I would like to have chosen something by Catherine Breillat but I already picked 5 movies. On a side note, you should check out Sex Is Comedy, Romance and Anatomy Of Hell (especially the last two, as I know you're a lover of porn.)
I don't know who Andy Milligan is, so oh well...
marcus' picks: Sonatine, Bad Timing, Don't Look Now, Edvard Munch, Punishment Park
Sonatine is definitely in my top three favorite Kitano films (though it falls behind Kikujiro, and obviously Hana-Bi.) But I like the Sonatine image because of the iconography of it. In other words, it just looks cool. Then again, I probably uploaded that pic as my MySpace default pic around 2004 or 2005 - which was probably the last time I watched Sonatine and I think my memory of it is too hazy to articulate and rationalize saving it against some of the other films which I remember more vividly. Such as is the case with Roeg's Walkabout, which I haven't seen since renting the VHS in 2003 or '04. It's another movie I need to revisit obviously.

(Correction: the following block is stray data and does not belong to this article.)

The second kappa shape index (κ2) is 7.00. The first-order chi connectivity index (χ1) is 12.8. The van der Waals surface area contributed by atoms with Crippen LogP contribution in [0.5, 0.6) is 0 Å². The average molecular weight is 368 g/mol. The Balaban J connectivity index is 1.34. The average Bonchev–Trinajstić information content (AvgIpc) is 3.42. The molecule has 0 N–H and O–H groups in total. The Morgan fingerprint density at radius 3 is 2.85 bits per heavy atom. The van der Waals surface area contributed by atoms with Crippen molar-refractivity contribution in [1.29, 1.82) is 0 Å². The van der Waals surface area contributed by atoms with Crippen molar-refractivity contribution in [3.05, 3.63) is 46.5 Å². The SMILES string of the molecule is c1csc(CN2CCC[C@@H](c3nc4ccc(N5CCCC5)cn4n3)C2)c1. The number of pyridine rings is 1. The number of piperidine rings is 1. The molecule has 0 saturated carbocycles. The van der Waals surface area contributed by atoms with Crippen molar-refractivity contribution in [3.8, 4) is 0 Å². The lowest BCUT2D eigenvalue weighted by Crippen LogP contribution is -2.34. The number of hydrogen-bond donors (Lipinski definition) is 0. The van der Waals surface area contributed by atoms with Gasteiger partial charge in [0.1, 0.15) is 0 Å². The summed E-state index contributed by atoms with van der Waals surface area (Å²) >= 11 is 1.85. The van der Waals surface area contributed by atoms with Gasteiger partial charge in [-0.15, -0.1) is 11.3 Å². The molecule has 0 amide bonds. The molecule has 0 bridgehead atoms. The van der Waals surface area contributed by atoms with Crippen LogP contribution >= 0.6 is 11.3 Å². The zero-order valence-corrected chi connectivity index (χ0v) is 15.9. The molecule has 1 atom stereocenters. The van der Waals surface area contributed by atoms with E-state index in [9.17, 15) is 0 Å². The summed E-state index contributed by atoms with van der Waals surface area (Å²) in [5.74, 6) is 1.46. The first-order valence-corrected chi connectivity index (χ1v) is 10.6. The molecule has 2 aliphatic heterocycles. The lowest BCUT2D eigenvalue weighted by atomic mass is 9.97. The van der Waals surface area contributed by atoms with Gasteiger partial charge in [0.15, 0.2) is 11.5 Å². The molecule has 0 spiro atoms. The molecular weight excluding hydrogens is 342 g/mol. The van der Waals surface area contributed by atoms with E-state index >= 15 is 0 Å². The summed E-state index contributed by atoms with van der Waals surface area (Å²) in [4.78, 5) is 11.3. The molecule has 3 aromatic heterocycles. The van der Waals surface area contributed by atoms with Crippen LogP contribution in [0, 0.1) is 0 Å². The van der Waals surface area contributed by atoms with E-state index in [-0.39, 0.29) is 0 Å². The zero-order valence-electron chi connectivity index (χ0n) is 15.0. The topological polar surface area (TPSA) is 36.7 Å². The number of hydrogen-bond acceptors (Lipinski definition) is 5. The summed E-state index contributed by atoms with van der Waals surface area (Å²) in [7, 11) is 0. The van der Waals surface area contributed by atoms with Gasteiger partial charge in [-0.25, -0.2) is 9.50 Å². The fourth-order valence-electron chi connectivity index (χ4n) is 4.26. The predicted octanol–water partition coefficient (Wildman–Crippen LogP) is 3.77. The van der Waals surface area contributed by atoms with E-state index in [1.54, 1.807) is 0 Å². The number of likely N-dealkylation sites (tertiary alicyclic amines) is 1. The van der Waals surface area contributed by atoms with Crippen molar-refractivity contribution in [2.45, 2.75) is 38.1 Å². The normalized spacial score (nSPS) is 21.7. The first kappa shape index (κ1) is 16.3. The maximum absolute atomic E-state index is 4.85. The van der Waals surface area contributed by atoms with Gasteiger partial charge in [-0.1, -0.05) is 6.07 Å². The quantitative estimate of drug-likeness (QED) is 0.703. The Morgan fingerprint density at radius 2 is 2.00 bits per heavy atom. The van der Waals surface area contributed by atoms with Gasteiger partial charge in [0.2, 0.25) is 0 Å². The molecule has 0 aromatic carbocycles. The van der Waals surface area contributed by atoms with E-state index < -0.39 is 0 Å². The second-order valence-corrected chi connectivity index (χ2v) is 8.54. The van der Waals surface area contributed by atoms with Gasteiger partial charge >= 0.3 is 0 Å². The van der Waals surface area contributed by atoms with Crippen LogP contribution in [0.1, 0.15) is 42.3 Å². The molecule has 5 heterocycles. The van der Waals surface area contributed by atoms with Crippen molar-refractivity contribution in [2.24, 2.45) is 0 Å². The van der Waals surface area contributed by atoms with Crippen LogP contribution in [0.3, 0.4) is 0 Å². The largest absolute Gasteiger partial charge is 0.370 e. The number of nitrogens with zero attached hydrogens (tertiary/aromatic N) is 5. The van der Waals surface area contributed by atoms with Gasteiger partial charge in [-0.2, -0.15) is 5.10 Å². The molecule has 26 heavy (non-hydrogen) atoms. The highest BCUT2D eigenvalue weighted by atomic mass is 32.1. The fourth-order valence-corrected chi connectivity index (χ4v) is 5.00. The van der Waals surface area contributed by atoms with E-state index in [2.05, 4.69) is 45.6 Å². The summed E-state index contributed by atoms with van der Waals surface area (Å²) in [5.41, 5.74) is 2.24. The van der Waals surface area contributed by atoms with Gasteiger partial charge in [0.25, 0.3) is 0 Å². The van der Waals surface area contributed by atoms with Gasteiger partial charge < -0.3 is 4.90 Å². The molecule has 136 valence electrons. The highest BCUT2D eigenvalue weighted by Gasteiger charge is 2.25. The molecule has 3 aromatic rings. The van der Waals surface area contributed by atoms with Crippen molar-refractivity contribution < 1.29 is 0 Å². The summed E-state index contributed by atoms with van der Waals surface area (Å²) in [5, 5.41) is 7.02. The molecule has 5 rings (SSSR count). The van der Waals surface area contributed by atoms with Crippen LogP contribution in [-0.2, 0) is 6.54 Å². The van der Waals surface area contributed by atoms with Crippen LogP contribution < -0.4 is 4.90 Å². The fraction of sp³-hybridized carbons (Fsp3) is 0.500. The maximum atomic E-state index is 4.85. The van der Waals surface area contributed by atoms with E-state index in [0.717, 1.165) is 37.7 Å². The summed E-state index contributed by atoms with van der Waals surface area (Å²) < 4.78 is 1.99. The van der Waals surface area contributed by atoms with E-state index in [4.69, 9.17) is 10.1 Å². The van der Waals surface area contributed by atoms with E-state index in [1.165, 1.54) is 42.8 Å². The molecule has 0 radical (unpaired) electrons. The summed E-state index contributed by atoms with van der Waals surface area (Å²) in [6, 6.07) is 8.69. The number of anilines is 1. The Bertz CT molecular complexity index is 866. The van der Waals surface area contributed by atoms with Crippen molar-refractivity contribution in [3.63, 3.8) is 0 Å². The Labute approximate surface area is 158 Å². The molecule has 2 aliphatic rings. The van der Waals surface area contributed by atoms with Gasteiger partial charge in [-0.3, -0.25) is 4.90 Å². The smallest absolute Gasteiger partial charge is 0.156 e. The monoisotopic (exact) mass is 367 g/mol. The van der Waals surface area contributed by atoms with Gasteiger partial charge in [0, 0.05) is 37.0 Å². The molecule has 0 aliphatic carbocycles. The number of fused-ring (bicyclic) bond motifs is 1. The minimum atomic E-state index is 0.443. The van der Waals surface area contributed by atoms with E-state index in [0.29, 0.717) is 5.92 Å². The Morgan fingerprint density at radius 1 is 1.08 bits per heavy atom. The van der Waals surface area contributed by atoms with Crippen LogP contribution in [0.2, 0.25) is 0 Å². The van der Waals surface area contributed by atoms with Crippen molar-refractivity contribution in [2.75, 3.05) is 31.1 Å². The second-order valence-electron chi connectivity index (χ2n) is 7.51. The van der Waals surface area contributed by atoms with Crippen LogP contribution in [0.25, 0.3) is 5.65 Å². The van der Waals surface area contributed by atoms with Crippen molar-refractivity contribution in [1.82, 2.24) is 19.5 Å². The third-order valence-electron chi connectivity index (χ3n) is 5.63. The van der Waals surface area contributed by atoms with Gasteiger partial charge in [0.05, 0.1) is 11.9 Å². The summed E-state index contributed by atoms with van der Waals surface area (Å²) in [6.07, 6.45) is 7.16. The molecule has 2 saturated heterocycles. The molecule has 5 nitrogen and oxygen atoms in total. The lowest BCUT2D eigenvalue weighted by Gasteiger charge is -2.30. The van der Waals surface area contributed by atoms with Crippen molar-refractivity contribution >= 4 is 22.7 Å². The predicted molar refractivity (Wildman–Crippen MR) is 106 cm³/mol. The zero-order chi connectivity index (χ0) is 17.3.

I've never really been that into Battle Royale, to be honest. I watched it once on a bootleg videotape while the movie was still out in theaters in Japan and unavailable in the United States, thought it was decent for what it was, and never really returned to it from there. Next time I would be that meh/ho-hum about a controversial movie that I was dying to see through whatever means possible came the next year with Ichi the Killer.
Violent Cop is good, but I don't think it holds up quite as well as some of the movies Kitano went onto do in the mid and late 90's, though I think it is much better than Getting Any?, Scene by the Sea and a few others of that period. I'm not sure if I've ever really seen Boiling Point - I think it could be another one of those movies that I may have seen but my memory is completely wiped clean of having seen it. I need ginkobiloba, or whatever that shit is that you're suppose to take when you get old and microwave the cat.